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Cal-Cobra and Self Insured Group Plans
Old 04-18-2012, 05:51 PM   #1
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Cal-Cobra and Self Insured Group Plans

This probably doesnít affect many here, but just in case, I thought I would share some info that I just learned.

I retired in in January 2011 with the intention of using up 18 months of Cobra followed by 18 months of Cal Cobra, then switching to a HIPAA plan (pre-existing conditions).

There are two things I didnít know when I was formulating my plan:

1) Even though my employerís group plan is through Cigna, itís actually self-insured. In 24 years, I never knew that!

2)
Because the plan is self-insured, Iím not eligible for Cal-Cobra.

Obviously I didnít research this deeply enough or ask the exact right questions before I pulled the plug. Itís not a deal breaker but it would have been helpful to know that Iíll be paying exorbitant rates 18 months longer than Iíd planned.
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Old 04-18-2012, 06:16 PM   #2
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Sorry abut that. Good that you have a health care insurance option, though. If your employer was self-funding doesn't that make you eligible for a conversion plan?
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Old 04-18-2012, 06:18 PM   #3
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Quote:
Originally Posted by Zantastic
This probably doesn’t affect many here, but just in case, I thought I would share some info that I just learned.

I retired in in January 2011 with the intention of using up 18 months of Cobra followed by 18 months of Cal Cobra, then switching to a HIPAA plan (pre-existing conditions).

There are two things I didn’t know when I was formulating my plan:

1) Even though my employer’s group plan is through Cigna, it’s actually self-insured. In 24 years, I never knew that!

2) Because the plan is self-insured, I’m not eligible for Cal-Cobra.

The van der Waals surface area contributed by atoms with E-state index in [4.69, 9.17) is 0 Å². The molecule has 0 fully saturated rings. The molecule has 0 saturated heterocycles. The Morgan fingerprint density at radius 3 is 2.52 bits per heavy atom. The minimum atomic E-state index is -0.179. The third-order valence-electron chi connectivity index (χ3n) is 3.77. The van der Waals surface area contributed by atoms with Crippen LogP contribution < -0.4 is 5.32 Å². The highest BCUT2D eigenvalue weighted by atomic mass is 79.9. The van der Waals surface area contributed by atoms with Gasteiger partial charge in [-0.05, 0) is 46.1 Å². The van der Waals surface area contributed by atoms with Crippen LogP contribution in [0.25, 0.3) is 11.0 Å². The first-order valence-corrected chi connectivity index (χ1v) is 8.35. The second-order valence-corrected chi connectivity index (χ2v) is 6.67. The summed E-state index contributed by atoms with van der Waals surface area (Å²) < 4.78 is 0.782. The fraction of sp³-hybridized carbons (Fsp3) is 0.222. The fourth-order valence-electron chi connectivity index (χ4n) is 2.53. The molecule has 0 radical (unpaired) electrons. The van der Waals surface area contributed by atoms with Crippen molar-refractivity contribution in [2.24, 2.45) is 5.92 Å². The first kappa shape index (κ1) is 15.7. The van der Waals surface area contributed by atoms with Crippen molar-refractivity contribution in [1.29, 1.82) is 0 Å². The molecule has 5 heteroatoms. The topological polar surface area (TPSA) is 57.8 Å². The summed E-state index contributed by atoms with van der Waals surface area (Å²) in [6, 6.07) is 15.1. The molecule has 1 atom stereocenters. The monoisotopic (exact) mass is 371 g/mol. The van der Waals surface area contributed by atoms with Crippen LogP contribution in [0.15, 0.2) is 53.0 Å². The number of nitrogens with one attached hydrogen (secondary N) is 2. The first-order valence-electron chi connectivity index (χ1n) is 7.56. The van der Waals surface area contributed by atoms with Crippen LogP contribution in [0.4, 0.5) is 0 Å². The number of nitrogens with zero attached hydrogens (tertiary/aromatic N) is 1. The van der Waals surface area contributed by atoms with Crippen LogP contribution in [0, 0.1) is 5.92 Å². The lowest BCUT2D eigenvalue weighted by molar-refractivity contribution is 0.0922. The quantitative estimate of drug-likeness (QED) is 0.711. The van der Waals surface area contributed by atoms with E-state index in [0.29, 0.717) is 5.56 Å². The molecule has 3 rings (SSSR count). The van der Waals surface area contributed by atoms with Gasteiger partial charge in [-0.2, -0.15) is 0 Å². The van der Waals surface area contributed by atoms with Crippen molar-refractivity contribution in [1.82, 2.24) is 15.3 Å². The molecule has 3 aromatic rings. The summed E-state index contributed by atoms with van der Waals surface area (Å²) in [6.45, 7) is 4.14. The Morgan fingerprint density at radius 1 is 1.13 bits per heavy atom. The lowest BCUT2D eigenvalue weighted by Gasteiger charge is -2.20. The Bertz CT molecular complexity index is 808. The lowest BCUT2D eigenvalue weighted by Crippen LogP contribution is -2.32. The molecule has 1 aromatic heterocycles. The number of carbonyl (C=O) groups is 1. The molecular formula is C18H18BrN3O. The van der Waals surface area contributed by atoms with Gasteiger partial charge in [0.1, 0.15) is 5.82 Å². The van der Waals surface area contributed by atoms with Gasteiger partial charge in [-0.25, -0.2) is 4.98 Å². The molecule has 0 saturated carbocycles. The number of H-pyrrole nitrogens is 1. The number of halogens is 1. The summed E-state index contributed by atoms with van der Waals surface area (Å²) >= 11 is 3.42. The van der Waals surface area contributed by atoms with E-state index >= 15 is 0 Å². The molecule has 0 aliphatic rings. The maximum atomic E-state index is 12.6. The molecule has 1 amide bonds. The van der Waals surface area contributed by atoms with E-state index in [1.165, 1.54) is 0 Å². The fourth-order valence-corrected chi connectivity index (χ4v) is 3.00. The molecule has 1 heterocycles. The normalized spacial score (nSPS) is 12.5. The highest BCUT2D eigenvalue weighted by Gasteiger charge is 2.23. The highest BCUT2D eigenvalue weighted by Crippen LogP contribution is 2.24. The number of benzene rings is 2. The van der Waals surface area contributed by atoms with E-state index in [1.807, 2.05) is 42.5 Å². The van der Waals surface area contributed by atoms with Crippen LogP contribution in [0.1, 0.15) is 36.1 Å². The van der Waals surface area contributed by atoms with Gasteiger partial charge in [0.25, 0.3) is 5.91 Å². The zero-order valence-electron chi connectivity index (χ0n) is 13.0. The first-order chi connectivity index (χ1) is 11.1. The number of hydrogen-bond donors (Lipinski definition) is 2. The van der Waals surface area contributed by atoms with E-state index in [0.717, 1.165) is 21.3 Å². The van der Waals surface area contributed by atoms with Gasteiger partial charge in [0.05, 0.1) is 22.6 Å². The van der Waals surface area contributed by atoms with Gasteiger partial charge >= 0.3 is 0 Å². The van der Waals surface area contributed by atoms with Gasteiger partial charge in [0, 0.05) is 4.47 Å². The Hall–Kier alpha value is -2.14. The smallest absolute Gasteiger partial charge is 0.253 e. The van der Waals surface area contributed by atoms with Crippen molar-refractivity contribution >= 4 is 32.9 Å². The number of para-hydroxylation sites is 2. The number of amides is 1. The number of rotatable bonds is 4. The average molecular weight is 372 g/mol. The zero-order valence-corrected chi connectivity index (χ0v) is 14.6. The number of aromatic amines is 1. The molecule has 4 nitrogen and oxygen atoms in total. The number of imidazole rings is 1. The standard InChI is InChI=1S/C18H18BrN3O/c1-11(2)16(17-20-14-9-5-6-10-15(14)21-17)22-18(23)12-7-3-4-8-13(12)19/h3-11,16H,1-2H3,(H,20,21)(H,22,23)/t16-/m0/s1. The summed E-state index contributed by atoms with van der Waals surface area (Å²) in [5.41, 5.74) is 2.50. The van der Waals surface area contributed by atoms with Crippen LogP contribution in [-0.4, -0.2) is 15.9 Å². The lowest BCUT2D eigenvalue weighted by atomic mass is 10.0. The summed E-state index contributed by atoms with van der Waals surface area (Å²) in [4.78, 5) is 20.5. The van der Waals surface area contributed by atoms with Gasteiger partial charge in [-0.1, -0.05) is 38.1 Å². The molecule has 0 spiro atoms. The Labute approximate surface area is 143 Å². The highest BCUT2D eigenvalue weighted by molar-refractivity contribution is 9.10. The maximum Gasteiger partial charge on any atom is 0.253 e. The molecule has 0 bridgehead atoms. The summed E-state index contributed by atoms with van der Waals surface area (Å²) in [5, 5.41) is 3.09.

Obviously I didn’t research this deeply enough or ask the exact right questions before I pulled the plug. It’s not a deal breaker but it would have been helpful to know that I’ll be paying exorbitant rates 18 months longer than I’d planned.
Yeah, it's a heck of a gotcha. In the months before I left Apple, I deliberately moved to an HMO plan that was not self-insured, and so eligible for Cal-COBRA. (Kaiser Permanente of California)

The healthcare continuation flow chart was my big pre-retirement check off item, after the financial goal. I had a whole decision tree worked out for family medical coverage, what to apply for, and when.
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Old 04-19-2012, 05:09 PM   #4
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This is very interesting info for me.

The majority of the plans offered by my work are managed by BC/BS/Anthem. But they are self-insured. I'm on Kaiser Permanente HMO. So it sounds like I might get some benefit from the CAL-Cobra thing.

Off to go google.
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Old 04-19-2012, 05:24 PM   #5
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I can't believe I didn't know about this program.
It sounds like it will solve one of the problems I have - healthcare costs. Plan is to retire when DH turns 62. Cal-Cobra lets us extend our benefits for 3 years (18 months federal, 18 months cal-cobra). That puts us to his 65th birthday when he qualifies for medicare.

Then the family costs drop. All the quotes I'm getting for private insurance (as part of my budget projection) drop a LOT when we don't include DH. His age seems to be the factor. So that 3 year bridge of cobra rates, buys a lot.
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Old 04-20-2012, 02:34 PM   #6
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Sorry abut that. Good that you have a health care insurance option, though. If your employer was self-funding doesn't that make you eligible for a conversion plan?
Unfortunately, it doesn't make me eligible. If I'd signed up for the HMO option before I left, it would have been a different story. Too late now.
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Old 04-20-2012, 02:37 PM   #7
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Originally Posted by M Paquette View Post
Yeah, it's a heck of a gotcha. In the months before I left Apple, I deliberately moved to an HMO plan that was not self-insured, and so eligible for Cal-COBRA. (Kaiser Permanente of California)